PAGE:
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Digging up the past to find Lisbon treasure chest . . .

THE Lisbon story is replete with the intangibles of myth, memory and legend.

Pat Woods browses the memorabilia he has collected concerning Celtic's 1967 triumph. Picture: Mark Mainz
Pat Woods browses the memorabilia he has collected concerning Celtic's 1967 triumph. Picture: Mark Mainz

It has a substance, though, for Pat Woods. The author and historian sits in the Scottish Football Museum in Hampden as the curator wheels in a buggy carrying two crates. This is the official Woods Lisbon archive, donated by the former librarian. It includes tickets, programmes, photographs and match reports and analysis from a variety of European newspapers.

It is not quite accurate to call it his life's work. Woods, after all, was approaching 21 when he made his first trip abroad to watch the 1967 European Cup final in Lisbon.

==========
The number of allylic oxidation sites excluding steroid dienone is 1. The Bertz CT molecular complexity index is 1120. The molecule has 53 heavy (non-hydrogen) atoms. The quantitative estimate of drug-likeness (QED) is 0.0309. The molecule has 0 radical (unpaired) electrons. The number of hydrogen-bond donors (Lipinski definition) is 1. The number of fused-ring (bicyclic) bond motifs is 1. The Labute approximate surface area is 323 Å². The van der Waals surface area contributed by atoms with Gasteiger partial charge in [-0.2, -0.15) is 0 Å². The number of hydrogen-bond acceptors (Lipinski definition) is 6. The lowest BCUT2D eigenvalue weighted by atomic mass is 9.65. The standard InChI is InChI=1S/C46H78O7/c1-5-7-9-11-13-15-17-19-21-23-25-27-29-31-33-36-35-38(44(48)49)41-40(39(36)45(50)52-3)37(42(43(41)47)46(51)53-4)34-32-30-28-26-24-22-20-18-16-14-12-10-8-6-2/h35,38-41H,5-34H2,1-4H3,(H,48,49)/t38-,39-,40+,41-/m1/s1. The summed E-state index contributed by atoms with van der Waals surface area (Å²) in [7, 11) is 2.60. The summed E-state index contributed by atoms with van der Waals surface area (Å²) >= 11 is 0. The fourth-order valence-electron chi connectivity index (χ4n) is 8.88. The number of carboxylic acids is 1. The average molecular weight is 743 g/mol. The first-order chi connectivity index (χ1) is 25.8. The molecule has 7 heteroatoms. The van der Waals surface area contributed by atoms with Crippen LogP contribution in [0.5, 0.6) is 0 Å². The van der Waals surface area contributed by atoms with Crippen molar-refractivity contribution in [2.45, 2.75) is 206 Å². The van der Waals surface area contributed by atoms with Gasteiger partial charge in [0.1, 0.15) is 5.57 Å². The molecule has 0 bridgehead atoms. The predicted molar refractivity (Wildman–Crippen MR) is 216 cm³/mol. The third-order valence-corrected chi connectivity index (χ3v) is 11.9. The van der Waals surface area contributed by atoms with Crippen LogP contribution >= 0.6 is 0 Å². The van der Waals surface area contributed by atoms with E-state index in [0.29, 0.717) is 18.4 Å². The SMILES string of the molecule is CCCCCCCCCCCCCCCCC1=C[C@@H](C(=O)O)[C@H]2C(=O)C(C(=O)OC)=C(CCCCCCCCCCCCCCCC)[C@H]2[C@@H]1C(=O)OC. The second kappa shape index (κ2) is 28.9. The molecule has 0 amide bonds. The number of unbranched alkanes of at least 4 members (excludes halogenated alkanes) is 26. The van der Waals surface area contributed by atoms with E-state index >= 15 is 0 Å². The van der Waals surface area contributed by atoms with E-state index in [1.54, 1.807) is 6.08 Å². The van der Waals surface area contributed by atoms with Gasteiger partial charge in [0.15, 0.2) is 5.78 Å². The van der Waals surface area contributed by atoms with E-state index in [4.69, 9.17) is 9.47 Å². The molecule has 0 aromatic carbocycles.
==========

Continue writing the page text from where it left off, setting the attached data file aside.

"It was a pilgrimage, an adventure," says Woods and it sparked an interest far beyond football. Woods became a lover of Paris and his annual trips to the French capital have been spiced with visits to the Bibliotheque Nationale. There he researched that day of May 25 assiduously, drawing information and comment from newspapers.

His crates have been filled, too, with purchases from ebay. The treasure chest is full of jewels but Woods has no favourite piece, not the programme, not the ticket not even the photograph of the team that not one Lisbon Lion can remember being taken moments before the game with the team bus in the background.